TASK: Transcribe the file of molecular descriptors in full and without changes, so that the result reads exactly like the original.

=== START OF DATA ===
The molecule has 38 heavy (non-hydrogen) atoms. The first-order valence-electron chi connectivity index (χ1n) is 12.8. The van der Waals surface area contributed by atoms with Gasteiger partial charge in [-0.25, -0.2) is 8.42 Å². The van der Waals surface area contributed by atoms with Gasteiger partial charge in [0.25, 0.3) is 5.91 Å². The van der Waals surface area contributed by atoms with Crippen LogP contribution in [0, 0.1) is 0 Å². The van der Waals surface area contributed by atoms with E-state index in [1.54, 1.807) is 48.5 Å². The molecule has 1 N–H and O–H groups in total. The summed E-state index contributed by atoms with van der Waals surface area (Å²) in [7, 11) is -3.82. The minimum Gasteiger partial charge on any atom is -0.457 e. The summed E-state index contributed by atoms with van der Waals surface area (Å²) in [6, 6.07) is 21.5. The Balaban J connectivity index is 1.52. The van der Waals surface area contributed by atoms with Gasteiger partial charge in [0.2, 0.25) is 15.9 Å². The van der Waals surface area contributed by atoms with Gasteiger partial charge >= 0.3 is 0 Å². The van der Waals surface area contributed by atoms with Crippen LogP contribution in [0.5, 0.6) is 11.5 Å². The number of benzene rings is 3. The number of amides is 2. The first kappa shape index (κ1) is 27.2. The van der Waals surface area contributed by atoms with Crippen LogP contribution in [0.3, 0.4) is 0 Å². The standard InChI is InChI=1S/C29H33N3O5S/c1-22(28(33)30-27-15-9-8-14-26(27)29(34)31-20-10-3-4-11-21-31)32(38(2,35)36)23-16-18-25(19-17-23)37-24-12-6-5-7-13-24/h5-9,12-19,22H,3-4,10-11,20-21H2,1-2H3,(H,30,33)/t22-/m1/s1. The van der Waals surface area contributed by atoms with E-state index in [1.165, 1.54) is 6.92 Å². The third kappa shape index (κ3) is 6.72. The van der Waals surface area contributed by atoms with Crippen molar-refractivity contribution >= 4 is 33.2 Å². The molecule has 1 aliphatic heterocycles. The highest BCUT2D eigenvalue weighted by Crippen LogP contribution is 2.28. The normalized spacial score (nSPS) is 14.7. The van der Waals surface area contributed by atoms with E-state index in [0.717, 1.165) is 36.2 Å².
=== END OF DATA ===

The molecule has 38 heavy (non-hydrogen) atoms. The first-order valence-electron chi connectivity index (χ1n) is 12.8. The van der Waals surface area contributed by atoms with Gasteiger partial charge in [-0.25, -0.2) is 8.42 Å². The van der Waals surface area contributed by atoms with Gasteiger partial charge in [0.25, 0.3) is 5.91 Å². The van der Waals surface area contributed by atoms with Crippen LogP contribution in [0, 0.1) is 0 Å². The van der Waals surface area contributed by atoms with E-state index in [1.54, 1.807) is 48.5 Å². The molecule has 1 N–H and O–H groups in total. The summed E-state index contributed by atoms with van der Waals surface area (Å²) in [7, 11) is -3.82. The minimum Gasteiger partial charge on any atom is -0.457 e. The summed E-state index contributed by atoms with van der Waals surface area (Å²) in [6, 6.07) is 21.5. The Balaban J connectivity index is 1.52. The van der Waals surface area contributed by atoms with Gasteiger partial charge in [0.2, 0.25) is 15.9 Å². The van der Waals surface area contributed by atoms with Gasteiger partial charge >= 0.3 is 0 Å². The van der Waals surface area contributed by atoms with Crippen LogP contribution in [0.5, 0.6) is 11.5 Å². The number of benzene rings is 3. The number of amides is 2. The first kappa shape index (κ1) is 27.2. The van der Waals surface area contributed by atoms with Crippen LogP contribution in [0.3, 0.4) is 0 Å². The standard InChI is InChI=1S/C29H33N3O5S/c1-22(28(33)30-27-15-9-8-14-26(27)29(34)31-20-10-3-4-11-21-31)32(38(2,35)36)23-16-18-25(19-17-23)37-24-12-6-5-7-13-24/h5-9,12-19,22H,3-4,10-11,20-21H2,1-2H3,(H,30,33)/t22-/m1/s1. The van der Waals surface area contributed by atoms with E-state index in [1.165, 1.54) is 6.92 Å². The third kappa shape index (κ3) is 6.72. The van der Waals surface area contributed by atoms with Crippen molar-refractivity contribution >= 4 is 33.2 Å². The molecule has 1 aliphatic heterocycles. The highest BCUT2D eigenvalue weighted by Crippen LogP contribution is 2.28. The normalized spacial score (nSPS) is 14.7. The van der Waals surface area contributed by atoms with E-state index in [0.717, 1.165) is 36.2 Å².